Toombs wins statewide STEM Essay Contest
Published 11:18 am Wednesday, May 15, 2019
Lily Toombs, senior at Randolph-Henry High School and dual enrollment student in the Southern Virginia Higher Education Center’s Career Tech Academy, has been named a winner of the Eighth Annual Virginia Council on Women STEM essay contest. Nearly 1,000 young women from across the Commonwealth submitted entries, and only five winners, each representing a different geographic region, were selected.
“Every year, this contest rewards some of our brightest young women and provides them with scholarships to pursue their educational goals in high-demand STEM fields,” said Governor Ralph Northam. “The First Lady and I are extremely proud of this year’s contest winners, and all of the students across our Commonwealth who will lead our future as the next generation of scientists, doctors, coders and engineers.”
As a Career Tech Academy (CTA) student, Toombs attends classes five days a week at the Southern Virginia Higher Education Center (SVHEC) in South Boston. There, she studies mechatronics, a field combining electrical, mechanical, fluid power, robotics, and computer systems technology to control a process. “Mechatronics encompasses all of my core strengths, goals, and passions into one field of opportunity that will not only benefit myself but the world around me,” Toombs wrote in her essay.
Charlotte County Public Schools Superintendent Dr. Nancy Leonard praised Toombs’ dedication to strengthening her skills for the betterment of the community.
“We are so very proud of Lily’s recognition. This is a huge honor and is well deserved by such an outstanding young lady,” Leonard said.
Through a partnership between the SVHEC and Southside Virginia Community College, high school students enrolled in the Career Tech Academy earn college credit leading to a Career Studies Certificate. On May 11, Toombs participated in SVCC graduation exercises where she received a Career Studies Certificate in mechatronics. She will also test to earn the Siemens Level 1 Mechatronics Associate certification. This certification is recognized around the world, and opens doors to a wide variety of entry-level mechatronics technician positions.
On May 9, Toombs and her guests were invited to attend a reception hosted by Governor and First Lady Northam for the Women in STEM essay winners. Standing on the lawn of the Governor’s Mansion, Toombs read her essay and received a $5,000 scholarship. “I was a little nervous the entire time but it was fun. It was my first time in Richmond and it’s a gorgeous city. I love it,” she said.
“Lily’s essay was phenomenal,” said CTA administrator Stephanie Robinson. “At the reception, there were so many people who remembered her essay and sought her out. Mechatronics was a new concept for many of them–even the Governor and First Lady seemed intrigued as she read her essay,” Robinson stated.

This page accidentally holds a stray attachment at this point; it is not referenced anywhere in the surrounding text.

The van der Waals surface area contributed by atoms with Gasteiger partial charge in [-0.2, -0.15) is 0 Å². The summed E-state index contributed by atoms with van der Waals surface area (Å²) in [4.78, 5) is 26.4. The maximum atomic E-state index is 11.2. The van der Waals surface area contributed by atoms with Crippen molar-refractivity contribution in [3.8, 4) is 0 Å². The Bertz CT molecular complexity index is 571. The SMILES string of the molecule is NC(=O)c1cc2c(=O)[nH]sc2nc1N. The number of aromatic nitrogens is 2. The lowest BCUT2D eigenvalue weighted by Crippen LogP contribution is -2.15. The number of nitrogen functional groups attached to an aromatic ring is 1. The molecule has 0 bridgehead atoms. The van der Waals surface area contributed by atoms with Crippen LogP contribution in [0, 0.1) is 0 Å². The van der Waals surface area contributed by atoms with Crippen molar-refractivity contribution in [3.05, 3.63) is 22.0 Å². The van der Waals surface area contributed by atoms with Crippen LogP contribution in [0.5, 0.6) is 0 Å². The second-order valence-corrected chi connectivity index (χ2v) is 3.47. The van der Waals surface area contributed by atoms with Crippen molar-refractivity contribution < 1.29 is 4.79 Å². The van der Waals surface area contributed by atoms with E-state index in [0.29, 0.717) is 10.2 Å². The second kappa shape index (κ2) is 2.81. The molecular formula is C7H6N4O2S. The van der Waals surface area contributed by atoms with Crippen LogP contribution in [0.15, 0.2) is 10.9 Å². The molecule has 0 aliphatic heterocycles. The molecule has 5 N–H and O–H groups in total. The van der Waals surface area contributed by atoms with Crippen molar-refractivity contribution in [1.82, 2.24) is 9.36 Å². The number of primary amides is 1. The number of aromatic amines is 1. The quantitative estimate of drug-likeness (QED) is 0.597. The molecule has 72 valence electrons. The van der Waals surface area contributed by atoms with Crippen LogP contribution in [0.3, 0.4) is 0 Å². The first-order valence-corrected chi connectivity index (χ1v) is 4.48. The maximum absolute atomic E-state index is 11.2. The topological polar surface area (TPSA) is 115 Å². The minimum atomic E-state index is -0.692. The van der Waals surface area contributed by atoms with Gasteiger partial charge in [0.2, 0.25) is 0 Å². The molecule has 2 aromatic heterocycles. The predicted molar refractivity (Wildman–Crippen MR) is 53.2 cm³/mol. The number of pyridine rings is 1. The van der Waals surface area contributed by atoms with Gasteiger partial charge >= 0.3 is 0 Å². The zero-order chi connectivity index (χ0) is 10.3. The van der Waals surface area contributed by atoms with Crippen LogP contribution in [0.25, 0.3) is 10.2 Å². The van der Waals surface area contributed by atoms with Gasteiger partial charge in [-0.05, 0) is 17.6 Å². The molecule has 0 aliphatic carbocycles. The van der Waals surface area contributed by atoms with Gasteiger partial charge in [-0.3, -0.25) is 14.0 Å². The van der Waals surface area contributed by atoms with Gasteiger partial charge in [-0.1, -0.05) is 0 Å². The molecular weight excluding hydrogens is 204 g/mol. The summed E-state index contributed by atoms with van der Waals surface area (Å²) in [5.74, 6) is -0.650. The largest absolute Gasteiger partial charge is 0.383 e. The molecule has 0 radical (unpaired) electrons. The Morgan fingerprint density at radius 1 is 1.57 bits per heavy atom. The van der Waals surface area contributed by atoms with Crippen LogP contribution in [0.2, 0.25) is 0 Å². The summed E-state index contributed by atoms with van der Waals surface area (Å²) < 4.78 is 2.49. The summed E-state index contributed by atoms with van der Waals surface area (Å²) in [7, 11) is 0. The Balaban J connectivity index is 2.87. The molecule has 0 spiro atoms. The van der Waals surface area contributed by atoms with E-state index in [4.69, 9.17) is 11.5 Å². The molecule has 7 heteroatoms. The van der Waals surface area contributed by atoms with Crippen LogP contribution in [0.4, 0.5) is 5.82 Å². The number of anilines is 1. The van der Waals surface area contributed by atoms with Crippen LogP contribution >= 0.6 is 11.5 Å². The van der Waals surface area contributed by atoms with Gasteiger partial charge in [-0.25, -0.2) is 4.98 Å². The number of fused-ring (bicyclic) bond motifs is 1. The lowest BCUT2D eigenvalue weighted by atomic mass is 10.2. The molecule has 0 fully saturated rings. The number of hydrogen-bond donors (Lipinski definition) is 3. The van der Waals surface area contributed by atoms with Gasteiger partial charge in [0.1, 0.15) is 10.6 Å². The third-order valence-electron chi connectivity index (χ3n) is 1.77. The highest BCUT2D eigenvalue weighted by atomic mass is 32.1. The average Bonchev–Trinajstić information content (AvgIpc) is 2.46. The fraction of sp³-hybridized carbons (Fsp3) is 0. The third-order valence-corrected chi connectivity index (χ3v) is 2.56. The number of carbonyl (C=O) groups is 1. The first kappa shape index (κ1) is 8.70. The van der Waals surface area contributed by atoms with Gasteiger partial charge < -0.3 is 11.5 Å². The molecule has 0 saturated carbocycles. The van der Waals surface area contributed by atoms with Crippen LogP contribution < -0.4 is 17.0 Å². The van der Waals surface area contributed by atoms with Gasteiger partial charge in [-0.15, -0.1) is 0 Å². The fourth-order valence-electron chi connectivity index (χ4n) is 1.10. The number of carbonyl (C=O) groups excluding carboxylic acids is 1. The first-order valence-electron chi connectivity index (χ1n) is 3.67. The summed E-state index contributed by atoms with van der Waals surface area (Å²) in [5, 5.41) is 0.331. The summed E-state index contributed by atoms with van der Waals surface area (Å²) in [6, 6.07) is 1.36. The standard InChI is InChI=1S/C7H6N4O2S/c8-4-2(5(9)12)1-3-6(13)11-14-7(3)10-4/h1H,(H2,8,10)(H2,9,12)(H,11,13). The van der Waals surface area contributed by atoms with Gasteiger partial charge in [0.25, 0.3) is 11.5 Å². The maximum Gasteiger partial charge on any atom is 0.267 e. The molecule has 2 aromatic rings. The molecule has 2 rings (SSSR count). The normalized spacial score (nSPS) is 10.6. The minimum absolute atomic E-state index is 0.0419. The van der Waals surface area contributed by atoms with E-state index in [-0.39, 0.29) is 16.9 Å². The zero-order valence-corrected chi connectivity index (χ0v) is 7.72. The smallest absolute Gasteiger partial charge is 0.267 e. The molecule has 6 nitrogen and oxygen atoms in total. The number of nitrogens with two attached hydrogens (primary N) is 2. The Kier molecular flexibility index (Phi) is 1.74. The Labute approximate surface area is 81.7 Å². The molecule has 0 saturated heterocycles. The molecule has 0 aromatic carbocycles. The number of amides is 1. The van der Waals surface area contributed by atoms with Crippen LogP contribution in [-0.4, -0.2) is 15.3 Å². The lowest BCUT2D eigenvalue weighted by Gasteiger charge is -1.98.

Although Toombs had never entered an essay contest before, when Robinson told her about the opportunity she decided to take a chance. “I wanted a way to pay for classes and help with my financial aid,” she said. After high school, Toombs plans to continue her Mechatronics studies in the SVHEC’s Level 2 course. In her essay she writes, “Heading into Mechatronics Engineering, I believe that the technology we use today could be developed to be safer for the Earth and its tenants. Studying and working in mechatronics gives me the opportunity to achieve my dream of running all automobiles and vehicles on green energy.”
The contest’s prize will completely cover Toombs tuition, and allow her to earn in-demand skills and industry recognized credentials debt free.
Currently, Toombs is the only female student in her Mechatronics class, but she knows there are other young women like her with an aptitude for hands-on learning and she hopes to be a positive example for them. “As the only female in my class, I’m motivated to work harder than the other class members to disprove the stereotypical ideas about women in engineering fields. This experience is what kick-started the idea that I could be a leader for younger women in the workforce,” she wrote.
The Career Tech Academy is a hands-on training program in mechatronics or information technology available to high school students from Halifax, Charlotte and Mecklenburg counties. Through a partnership with Southside Virginia Community College, students may earn community college credits, a Career Studies certificate, and industry-recognized certifications. For more information visit www.svhec.org/cta or call (434) 572-5492.